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It was a normal day when I decided to upload a picture with an excerpt from my book on one of my social media platforms. It pertained to my protagonist’s footwear and an excerpt from one of Twice The Demise’s chapters. I quoted the following: “What I considered a career, you considered a fault.” This statement was uttered by Polly, the protagonist, to a former beau. They ran into each other (like we all do with our exes) and, terse but not unkind, words were exchanged. He could not accept the fact that she was working with the dead. The unconventional job of an undertaker was one of the major reasons for their fall-out.

Not giving it a second thought, I posted and went on my merry way. The post received likes and maybe a comment. Lo and behold, my inbox had over twenty messages. Followers, from readers to friends, were in my DMs telling me stories relating to this statement. I wondered, if one related so much to this, why not comment publicly? It was a fair question. I was no relationship expert. The common answer they all had was -they didn’t want to openly share their experiences on Instagram. Most of these people had public accounts with their exes always lurking with a ‘finsta’. I learned that a Finsta is a fake Instagram account mostly used by people who no longer are in your life but still want to know what is going on with you…. complicated much? Followers did not want these people to know how much it still hurt. Social mores kind of dictates that with airing out one’s dirty laundry. I get it.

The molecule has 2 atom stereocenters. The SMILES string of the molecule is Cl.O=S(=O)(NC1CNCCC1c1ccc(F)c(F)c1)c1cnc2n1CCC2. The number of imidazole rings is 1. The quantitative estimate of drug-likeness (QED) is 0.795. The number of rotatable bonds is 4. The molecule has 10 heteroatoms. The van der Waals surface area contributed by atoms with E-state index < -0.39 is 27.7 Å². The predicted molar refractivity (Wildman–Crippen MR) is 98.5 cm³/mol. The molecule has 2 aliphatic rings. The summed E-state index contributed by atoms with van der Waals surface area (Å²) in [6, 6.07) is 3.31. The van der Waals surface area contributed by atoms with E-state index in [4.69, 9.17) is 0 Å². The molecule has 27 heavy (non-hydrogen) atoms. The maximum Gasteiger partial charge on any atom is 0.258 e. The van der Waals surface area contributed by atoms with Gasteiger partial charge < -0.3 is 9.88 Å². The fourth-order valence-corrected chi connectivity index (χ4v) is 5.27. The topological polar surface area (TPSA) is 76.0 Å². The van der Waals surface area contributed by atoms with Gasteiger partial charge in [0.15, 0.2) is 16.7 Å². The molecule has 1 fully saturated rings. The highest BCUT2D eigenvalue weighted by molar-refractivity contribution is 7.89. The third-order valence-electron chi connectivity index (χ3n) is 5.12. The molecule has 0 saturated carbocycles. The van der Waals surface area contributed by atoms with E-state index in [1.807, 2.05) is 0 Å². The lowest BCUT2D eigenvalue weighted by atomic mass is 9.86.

You may love the idea of dating a doctor, but can you handle their hours? How about a ballroom dancer who has to be in close proximity to the opposite sex all the time? How about an artist who paints naked portraits? An undertaker who reeks of death? I gave a few extreme examples due to their social allure. These career paths exude some type of charm and whimsicalness but become repulsive to our significant other. The realization of the work and dedication these careers entail may be a rude wakening. The significant other begins to view our lifestyle as a burden to their insecurities. Alas, the curse of romanticizing everything!


This is no different than wanting a wedding but not a marriage. Wanting to beat Joey Chestnut without a commitment to gastritis. Wanting to bear children but not parent them. Wanting to have a house but not being able to keep up with the mortgage. The list is endless. In a nutshell, we want what we can’t have and sometimes have what we can’t handle; or what we thought we could handle.


To all the exes….

No, my career is not your cross to bear.

Don’t go laying your insecurities on my cross.